5. I started my career with ebooks because I couldn’t sell my contemporary romances to a NY publisher back in 1998. I didn’t make much money with ebooks, even when print on demand technology advanced to the point where my epublishers were also doing print, until I started writing erotic romances through Ellora’s Cave. When NY was looking for authors in that genre, I was finally able to make the move from small press to large. (Thank you, Jessica!!!) However, regarding whether or not epublishing can help an author’s career, I would answer yes, because it is a wonderful place to learn the business. Most reputable epublishers offer excellent editing as well as a powerful support system as new authors follow the learning curve from unpublished to published. Epubbed authors do their own promotion and are closely involved in the entire production process with their books. Epublishing gave me a fantastic background in the business of writing. I made contacts that have helped my career since moving to a larger publisher and I believe I was able to make the move with much more confidence than if I had sold my first story to a large publisher. I would suggest epublishing for anyone looking for experience as a writer, with the caveat that you first check carefully to make sure the company you submit to has a good reputation in the industry. I always suggest checking the Preditors and Editors website before submitting to an epublisher.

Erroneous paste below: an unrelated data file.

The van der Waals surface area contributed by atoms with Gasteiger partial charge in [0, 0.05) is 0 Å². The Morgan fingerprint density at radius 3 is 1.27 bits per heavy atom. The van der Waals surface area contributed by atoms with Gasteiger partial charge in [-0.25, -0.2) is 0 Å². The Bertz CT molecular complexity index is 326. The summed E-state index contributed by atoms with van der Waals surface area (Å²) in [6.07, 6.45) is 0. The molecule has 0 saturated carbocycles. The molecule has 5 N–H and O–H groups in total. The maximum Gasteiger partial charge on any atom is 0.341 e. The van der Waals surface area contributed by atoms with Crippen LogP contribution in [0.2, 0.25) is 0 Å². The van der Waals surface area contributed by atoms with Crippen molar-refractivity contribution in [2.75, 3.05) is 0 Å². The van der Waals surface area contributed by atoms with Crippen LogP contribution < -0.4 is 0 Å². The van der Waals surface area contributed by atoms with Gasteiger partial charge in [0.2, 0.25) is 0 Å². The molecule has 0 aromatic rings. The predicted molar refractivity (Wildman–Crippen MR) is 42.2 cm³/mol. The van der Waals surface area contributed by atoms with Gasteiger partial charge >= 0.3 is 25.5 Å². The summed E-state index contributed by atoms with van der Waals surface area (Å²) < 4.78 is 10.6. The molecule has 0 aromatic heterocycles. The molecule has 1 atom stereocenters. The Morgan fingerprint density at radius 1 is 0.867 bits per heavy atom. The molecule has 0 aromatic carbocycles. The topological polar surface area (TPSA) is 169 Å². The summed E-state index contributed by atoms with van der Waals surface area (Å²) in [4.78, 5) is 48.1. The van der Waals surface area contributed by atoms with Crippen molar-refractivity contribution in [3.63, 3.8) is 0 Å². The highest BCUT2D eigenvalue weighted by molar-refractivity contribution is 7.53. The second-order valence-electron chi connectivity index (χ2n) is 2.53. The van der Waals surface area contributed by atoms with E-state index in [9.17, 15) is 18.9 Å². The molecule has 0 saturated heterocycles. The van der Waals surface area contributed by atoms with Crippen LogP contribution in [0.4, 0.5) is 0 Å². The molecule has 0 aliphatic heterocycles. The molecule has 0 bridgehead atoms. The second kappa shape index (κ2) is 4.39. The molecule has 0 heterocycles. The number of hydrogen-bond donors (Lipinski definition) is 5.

6. On the flip side, with the number of reputable epublishers growing, I have friends who worry that it’s becoming almost a necessary first step in publishing – that if they don’t have at least one sale to an epub, no mainstream houses will even look at them.


  7. Kimber,

    There are instances of epublished authors NOT writing erotic who’ve gone on to sell those same books to trad houses. I know of one who went on to win a RITA (science fiction romance, too!). However, as an author published with a small press that does both ebooks and trade paperbacks, I can say that, yes, non-erotic stories don’t sell as well as the erotics do. Like Anonymous says, there’s a place in epublishing for stories that don’t fit the current NYC “mold.” And that’s wonderful. I must think so, because I’ve gone on to sign another epub/trade paper contract for a book that’ll be out this spring that is simply too short for NYC ST houses and no longer applicable to category houses since they cancelled their romantic comedy lines. I love that epublishing allows a venue for these types of stories, but when I tease to my friends that I earn enough $ to keep my family stocked in Kraft Dinner…I mean it. 🙂